Pandemic eviction notice still in effect, Colorado Supreme Court rules
Landlords must give tenants in federally-subsidized housing 30 days’ notice before eviction, the Colorado Supreme Court ruled Monday, extending a pandemic-era protection for tenants.
The justices found that the longer 30-day notice requirement — passed by Congress in 2020 as an emergency measure in response to the COVID-19 pandemic — applies indefinitely and trumps Colorado’s 10-day notice requirement for evictions in housing that is supported by federal subsidies.
In a unanimous decision with one justice not participating, the court found that while the Coronavirus Aid Relief and Economic Security Act, known as the CARES Act, declared its moratorium on evictions would end after 120 days, it did not set a date for the 30-day advance notice requirement to end, and so the requirement is still in effect.
“We cannot insert an expiration date where Congress omitted one,” Justice Melissa Hart wrote in the 10-page opinion. “…Rather, we must presume that Congress meant what it said — although the Moratorium Provision expired, the Notice Provision did not.”
The decision will affect thousands of eviction cases in Colorado and brings the state in line with courts in Washington, Oklahoma and Connecticut that have also considered the issue and come to the same conclusion, according to the opinion.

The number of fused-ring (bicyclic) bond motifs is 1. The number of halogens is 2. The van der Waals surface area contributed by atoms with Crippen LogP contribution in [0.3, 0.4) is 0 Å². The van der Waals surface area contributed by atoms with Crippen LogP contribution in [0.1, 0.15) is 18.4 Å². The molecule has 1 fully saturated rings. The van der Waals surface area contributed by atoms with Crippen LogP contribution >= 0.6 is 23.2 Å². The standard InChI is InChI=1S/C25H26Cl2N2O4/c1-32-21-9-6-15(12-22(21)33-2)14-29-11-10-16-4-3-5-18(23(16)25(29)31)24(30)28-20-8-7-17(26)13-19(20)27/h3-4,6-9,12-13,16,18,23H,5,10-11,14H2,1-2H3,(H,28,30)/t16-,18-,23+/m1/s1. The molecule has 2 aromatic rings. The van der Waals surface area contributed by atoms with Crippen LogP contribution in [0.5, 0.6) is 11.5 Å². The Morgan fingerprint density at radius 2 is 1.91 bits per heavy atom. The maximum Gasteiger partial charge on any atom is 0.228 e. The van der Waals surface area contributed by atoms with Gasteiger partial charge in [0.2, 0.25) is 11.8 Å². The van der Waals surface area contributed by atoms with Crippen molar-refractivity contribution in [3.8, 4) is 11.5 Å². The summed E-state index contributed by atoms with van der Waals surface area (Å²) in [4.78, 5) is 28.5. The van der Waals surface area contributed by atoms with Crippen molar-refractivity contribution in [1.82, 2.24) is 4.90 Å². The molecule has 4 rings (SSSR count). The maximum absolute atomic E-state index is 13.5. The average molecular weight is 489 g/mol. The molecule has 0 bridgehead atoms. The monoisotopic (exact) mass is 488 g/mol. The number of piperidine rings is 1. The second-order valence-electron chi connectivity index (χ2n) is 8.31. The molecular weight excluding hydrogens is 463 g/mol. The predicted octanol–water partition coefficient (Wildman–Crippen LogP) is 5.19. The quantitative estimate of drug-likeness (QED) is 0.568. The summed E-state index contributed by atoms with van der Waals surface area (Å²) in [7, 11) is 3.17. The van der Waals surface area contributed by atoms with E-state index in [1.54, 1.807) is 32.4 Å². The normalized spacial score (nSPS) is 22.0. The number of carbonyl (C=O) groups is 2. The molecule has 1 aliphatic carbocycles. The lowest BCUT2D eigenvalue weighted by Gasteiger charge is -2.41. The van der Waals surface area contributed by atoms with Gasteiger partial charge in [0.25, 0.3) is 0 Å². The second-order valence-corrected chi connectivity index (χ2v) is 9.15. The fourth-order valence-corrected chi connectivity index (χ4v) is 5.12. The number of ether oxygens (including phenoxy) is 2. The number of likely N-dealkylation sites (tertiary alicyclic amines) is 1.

The case came to the state Supreme Court earlier this year after the landlord at Arvada Village Apartments filed to evict a tenant after giving just 23 days’ notice. The woman fought the eviction in Jefferson County Court on the grounds that a 30-day notice was required. That judge ruled against the woman, who then brought her appeal directly to the Colorado Supreme Court.
The justices agreed to take on the case due to the urgency of the matter and because county courts across the state have issued conflicting rulings on whether landlords of federally-subsidized housing must follow the state’s 10-day notice or the federal 30-day notice, according to the opinion.
“If Congress made a mistake and intended to include an expiration date… then it should amend the statute,” Hart wrote in the opinion. “We are not empowered to ‘rescue Congress from drafting errors.’”
Chief Justice Brian Boatright did not participate in the ruling.
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